On a couple of important domestic fronts, the CBS poll was better news for the beleaguered president with 44% approval on terrorism and 42% on the economy, even if his disapproval ratings were still slightly higher. What will concern GOP strategists, with the mid-term elections heavily in mind, is how that will play into the White House's determination to press ahead with its controversial tax reform and Obamacare replacement health care policies. Some GOP analysts believe voters' health care concerns were key factors in the reduced majorities in both Georgia and South Carolina this week.
Simultaneously, however, another issue is now preoccupying those same Republican strategists: Syria. Last Sunday's shooting down of a Syrian warplane by a US jet near the IS capital Raqqa in north-east Syria was the first since the 2011 start of the civil war. It triggered the immediate warning from President Assad's ally Russia that it would now shoot down any US (or UK) warplanes flying west of the Euphrates.
Apart from presenting a dangerous escalation in the Syrian conflict, it poses a dangerous domestic conflict for POTUS and his core support base, flying in the opposite direction to his populist campaign pledge not to 'squander' American blood and treasure abroad and his portrayal of Hillary Clinton as a 'hawk' hellbent on heavy Syrian intervention.
Writing in the National Review, the distinguished US commentator David French warned: 'In many ways, current American policy is a lighter-footed, less ambitious version of the invasion of Iraq in 2003. We're using local allies, but our own boots are on the ground, and we're directly defending our forces and allies from threats from Syria's own government… the key warring parties increasingly face a stark choice – agree to a de facto partition of Syria or inch toward a great-power conflict.'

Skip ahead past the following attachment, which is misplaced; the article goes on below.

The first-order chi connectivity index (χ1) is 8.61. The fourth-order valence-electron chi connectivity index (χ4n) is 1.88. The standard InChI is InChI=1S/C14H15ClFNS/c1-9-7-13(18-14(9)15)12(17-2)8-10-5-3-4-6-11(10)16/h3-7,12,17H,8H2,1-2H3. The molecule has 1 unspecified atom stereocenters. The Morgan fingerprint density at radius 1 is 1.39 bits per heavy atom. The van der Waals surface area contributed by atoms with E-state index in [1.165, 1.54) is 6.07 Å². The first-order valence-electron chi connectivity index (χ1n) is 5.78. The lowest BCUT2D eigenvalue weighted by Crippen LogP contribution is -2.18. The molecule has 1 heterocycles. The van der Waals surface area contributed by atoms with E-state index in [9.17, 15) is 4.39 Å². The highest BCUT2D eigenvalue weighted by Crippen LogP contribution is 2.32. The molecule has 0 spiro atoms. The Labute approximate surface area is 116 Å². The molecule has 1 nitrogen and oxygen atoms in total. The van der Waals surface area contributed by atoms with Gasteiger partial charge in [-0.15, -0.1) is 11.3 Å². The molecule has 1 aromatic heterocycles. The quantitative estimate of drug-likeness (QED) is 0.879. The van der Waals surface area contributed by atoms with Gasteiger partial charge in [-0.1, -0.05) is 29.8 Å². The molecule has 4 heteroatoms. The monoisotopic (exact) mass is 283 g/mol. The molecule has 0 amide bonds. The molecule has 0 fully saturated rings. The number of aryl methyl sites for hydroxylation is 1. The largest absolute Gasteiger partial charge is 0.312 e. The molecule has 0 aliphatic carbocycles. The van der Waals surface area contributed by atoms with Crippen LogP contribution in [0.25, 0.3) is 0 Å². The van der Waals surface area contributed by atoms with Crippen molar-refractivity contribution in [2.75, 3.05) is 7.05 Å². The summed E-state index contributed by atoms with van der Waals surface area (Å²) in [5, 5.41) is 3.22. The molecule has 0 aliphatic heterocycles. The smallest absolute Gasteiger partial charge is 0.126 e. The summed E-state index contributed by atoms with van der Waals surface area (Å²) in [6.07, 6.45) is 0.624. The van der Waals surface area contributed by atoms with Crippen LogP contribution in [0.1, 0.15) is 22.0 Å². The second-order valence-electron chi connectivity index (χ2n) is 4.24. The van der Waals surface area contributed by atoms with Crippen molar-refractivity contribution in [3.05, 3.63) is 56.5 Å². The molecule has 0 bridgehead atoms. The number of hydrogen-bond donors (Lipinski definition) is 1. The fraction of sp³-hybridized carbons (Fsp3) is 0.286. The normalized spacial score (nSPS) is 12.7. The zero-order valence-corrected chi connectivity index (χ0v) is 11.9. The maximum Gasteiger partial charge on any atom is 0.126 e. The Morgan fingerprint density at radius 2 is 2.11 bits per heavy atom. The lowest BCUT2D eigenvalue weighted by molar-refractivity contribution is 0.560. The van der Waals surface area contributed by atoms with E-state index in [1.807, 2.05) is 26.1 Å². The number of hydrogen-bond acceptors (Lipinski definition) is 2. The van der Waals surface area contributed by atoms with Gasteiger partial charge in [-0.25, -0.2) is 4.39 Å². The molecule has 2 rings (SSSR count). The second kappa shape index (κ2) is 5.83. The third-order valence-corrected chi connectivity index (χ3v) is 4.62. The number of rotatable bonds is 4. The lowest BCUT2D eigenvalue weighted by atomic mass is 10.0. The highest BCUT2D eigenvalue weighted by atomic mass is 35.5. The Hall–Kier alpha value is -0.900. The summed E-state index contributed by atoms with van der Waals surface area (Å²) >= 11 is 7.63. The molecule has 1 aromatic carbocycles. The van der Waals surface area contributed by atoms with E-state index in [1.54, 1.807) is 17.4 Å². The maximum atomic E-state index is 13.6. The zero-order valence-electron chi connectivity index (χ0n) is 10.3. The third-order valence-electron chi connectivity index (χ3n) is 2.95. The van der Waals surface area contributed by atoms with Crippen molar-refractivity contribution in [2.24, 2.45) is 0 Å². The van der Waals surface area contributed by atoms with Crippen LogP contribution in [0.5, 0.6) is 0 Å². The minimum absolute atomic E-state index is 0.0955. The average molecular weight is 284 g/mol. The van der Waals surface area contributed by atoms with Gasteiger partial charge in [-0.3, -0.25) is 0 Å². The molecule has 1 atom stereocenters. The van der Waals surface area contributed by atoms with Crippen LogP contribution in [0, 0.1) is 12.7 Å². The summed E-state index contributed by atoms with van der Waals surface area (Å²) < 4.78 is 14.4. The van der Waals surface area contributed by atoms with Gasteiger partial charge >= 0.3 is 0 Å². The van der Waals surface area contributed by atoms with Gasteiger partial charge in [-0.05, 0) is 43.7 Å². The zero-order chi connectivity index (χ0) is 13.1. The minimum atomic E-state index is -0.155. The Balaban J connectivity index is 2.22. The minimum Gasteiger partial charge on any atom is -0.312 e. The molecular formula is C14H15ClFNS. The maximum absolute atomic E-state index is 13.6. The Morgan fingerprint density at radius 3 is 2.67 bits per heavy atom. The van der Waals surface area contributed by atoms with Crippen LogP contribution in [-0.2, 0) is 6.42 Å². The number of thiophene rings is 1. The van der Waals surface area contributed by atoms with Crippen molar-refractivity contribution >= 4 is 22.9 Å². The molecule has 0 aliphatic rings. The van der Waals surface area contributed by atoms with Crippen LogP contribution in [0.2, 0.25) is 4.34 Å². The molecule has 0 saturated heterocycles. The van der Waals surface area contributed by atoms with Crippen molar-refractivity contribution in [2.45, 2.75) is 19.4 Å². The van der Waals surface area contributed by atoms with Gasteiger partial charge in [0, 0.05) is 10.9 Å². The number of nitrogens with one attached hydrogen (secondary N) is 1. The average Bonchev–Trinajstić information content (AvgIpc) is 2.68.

French added: 'We're inching towards an outright invasion and extended occupation of northern Syria. All without congressional approval. All without meaningful public debate.'
And all, presumably, without the approval not just of Trump's core support base but that of the wider electorate, with all polls showing substantial majorities opposed to increased US involvement in Syria.
With growing signs that Trump's unpredictable Syrian policy stance is the subject of a fierce power struggle in his administration between anti-Iran hawks favouring greater involvement to thwart Tehran's regional ambitions and please their Saudi Arabian allies, and more cautious opponents (said to include Defence Secretary, General Jim 'Mad Dog' Mattis).
Last word goes to my arriving Washington friend, who works in Capitol Hill politics. 'If there's one positive about the big mess you're in and the big mess we're in, it's that Donald Trump's state visit to the UK looks even more of a non-starter. Even if Theresa May, the woman who rushed to invite him with indecent haste, manages to cling to office... but I figure even President Trump's already written her off as a loser.'
Paul Connew is a media commentator, broadcaster and former Sunday Mirror editor